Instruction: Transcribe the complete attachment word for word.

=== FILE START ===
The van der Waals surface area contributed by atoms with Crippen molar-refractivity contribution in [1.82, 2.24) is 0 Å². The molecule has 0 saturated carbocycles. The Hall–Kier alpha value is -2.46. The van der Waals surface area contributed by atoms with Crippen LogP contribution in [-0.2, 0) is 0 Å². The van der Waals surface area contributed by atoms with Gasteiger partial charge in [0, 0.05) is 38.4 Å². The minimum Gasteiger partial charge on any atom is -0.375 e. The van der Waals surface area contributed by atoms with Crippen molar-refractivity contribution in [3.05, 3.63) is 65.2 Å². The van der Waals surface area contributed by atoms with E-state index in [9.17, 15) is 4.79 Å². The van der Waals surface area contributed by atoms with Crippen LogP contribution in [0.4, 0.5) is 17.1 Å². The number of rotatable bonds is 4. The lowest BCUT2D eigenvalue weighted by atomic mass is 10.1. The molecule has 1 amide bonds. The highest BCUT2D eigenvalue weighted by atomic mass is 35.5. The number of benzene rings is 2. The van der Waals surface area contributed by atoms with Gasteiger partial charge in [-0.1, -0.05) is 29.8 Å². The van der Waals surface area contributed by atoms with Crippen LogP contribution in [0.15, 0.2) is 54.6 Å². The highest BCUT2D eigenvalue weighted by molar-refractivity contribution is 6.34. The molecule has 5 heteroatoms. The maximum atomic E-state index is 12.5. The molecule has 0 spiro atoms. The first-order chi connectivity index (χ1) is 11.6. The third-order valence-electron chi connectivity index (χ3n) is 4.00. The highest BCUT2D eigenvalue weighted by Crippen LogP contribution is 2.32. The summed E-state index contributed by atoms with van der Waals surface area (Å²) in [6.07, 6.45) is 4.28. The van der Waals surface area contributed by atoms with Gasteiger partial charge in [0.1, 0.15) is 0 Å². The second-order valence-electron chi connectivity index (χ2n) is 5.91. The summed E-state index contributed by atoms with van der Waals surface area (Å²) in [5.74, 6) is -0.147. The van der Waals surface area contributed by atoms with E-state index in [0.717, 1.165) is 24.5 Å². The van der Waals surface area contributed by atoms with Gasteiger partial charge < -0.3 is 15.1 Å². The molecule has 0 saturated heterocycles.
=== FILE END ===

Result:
The van der Waals surface area contributed by atoms with Crippen molar-refractivity contribution in [1.82, 2.24) is 0 Å². The molecule has 0 saturated carbocycles. The Hall–Kier alpha value is -2.46. The van der Waals surface area contributed by atoms with Crippen LogP contribution in [-0.2, 0) is 0 Å². The van der Waals surface area contributed by atoms with Gasteiger partial charge in [0, 0.05) is 38.4 Å². The minimum Gasteiger partial charge on any atom is -0.375 e. The van der Waals surface area contributed by atoms with Crippen molar-refractivity contribution in [3.05, 3.63) is 65.2 Å². The van der Waals surface area contributed by atoms with E-state index in [9.17, 15) is 4.79 Å². The van der Waals surface area contributed by atoms with Crippen LogP contribution in [0.4, 0.5) is 17.1 Å². The number of rotatable bonds is 4. The lowest BCUT2D eigenvalue weighted by atomic mass is 10.1. The molecule has 1 amide bonds. The highest BCUT2D eigenvalue weighted by atomic mass is 35.5. The number of benzene rings is 2. The van der Waals surface area contributed by atoms with Gasteiger partial charge in [-0.1, -0.05) is 29.8 Å². The van der Waals surface area contributed by atoms with Crippen LogP contribution in [0.15, 0.2) is 54.6 Å². The highest BCUT2D eigenvalue weighted by molar-refractivity contribution is 6.34. The molecule has 5 heteroatoms. The maximum atomic E-state index is 12.5. The molecule has 0 spiro atoms. The first-order chi connectivity index (χ1) is 11.6. The third-order valence-electron chi connectivity index (χ3n) is 4.00. The highest BCUT2D eigenvalue weighted by Crippen LogP contribution is 2.32. The summed E-state index contributed by atoms with van der Waals surface area (Å²) in [6.07, 6.45) is 4.28. The van der Waals surface area contributed by atoms with Gasteiger partial charge in [0.1, 0.15) is 0 Å². The second-order valence-electron chi connectivity index (χ2n) is 5.91. The summed E-state index contributed by atoms with van der Waals surface area (Å²) in [5.74, 6) is -0.147. The van der Waals surface area contributed by atoms with E-state index in [0.717, 1.165) is 24.5 Å². The van der Waals surface area contributed by atoms with Gasteiger partial charge < -0.3 is 15.1 Å². The molecule has 0 saturated heterocycles.